If a gallery from your Zenfolio site is archived, Google’s bots will no longer be able to crawl the URL. After a time, the page and images will be de-indexed, meaning they will no longer appear in Google search results. It’s hard to say whether this would impact how you use Zenfolio, but it should be considered if some of your business relies on people finding your work through image searches.

Wrapping Things Up + Recommendations

I suspect many photographers will initially feel annoyed about these changes when they hear about them. I don’t blame them for having that reaction. Photography is a challenging profession these days, and most people are juggling many hats. The last thing they want to do is divert time to understanding something like this and potentially adjusting their workflow to make it work.

With such a wide variety of photography business models, I can’t tell you whether this change will affect you. All I can do is lay the information out for your digestion. I expect some people will read this and breathe a sigh of relief, realizing that it won’t make a difference to them. Others will read it with increasing dread as it dawns on them that this creates more work and the potential need to move their portfolio and archive to a new platform. I hope you’re the former, and if you’re the latter, I’m sorry to be the bearer of the bad news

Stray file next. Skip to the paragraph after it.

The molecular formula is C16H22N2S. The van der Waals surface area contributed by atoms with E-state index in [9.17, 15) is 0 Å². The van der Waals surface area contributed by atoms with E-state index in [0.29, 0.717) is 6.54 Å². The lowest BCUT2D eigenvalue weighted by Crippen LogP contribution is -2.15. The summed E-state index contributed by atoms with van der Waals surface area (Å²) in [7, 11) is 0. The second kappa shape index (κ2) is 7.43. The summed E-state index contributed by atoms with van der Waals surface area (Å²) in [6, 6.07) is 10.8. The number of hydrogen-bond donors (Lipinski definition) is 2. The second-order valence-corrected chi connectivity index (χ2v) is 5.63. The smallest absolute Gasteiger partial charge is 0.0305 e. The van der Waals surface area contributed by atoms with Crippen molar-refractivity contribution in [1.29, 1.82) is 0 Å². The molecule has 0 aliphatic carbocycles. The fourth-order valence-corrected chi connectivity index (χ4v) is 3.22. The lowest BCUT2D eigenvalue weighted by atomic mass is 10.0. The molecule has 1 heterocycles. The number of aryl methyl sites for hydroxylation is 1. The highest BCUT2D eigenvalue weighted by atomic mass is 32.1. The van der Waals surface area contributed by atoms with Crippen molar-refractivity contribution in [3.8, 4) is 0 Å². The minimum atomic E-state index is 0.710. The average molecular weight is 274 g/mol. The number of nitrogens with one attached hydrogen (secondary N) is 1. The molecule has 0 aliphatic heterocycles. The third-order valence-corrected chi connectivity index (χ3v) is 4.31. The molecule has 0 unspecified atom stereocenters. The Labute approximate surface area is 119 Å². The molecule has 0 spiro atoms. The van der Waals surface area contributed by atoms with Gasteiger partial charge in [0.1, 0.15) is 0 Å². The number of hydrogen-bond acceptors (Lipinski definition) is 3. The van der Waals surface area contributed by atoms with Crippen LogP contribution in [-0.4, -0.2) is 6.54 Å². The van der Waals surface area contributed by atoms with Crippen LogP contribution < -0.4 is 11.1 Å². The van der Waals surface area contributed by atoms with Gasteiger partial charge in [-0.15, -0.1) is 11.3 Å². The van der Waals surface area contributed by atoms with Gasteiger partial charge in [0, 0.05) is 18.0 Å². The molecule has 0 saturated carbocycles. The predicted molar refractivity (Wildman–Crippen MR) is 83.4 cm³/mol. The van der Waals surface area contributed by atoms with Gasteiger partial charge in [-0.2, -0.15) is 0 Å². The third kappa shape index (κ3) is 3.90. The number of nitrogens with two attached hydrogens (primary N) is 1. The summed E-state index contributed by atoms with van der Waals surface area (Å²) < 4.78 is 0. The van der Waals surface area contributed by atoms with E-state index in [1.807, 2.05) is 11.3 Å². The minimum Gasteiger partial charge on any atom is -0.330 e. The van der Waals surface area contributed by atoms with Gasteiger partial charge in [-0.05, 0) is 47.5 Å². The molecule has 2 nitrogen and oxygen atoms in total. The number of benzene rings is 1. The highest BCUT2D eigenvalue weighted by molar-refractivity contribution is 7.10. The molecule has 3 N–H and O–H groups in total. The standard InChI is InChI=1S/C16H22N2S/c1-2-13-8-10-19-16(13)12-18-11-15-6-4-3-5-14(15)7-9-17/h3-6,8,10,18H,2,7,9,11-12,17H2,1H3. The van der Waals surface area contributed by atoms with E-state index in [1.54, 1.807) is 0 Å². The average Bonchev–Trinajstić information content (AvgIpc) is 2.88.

If you are in the latter camp, I’m sure I’ll get the inevitable question: Do you have any recommendations for other website platforms? There are many options out there, and I don’t profess to know the ins and outs of all of them. I can only say that I currently use SmugMug for my client delivery galleries, and the platform works well for me. It would be best if you did your due diligence, but that’s a great place to start looking.

Photo of author
Professional photographer based in Yukon, Canada, and founder of Shutter Muse. His editorial work has been featured in publications all over the world, and his commercial clients include brands such as Nike, Apple, Adobe and Red Bull.

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4 thoughts on “Zenfolio’s New Archive Feature May Remove Photos From Your Website”

  1. This is truly a horrible decision by Zenfolio, and it isn’t even well implemented.

    1. There are no notifications to tell you a gallery has been archived.
    2. If anyone visits a gallery that’s been archived, they’re presented with a message that says “This gallery is empty.” You’ll get a message asking if you want to restore if you wait a few seconds, but a more accurate message like “This gallery has been archived” rather than saying it’s empty would be a far more sensible approach.
    3. Photos in galleries that have been archived that were “cover photos” for parent galleries, now make the parent gallery show a blank space instead of a thumbnail. That sure makes the photographer look unprofessional.
    4. The photographer’s web portal does show a listing of the archived galleries, but it only identifies them by the gallery name, not the full path. This means if you use nested galleries, it will be very difficult to identify which parent gallery a given gallery is associated with. (And if you use the same name for things like “Reception” in multiple parent galleries, good luck finding the right one.)

    Zen’s decision to inflict this change on long time customers is extraordinarily disappointing.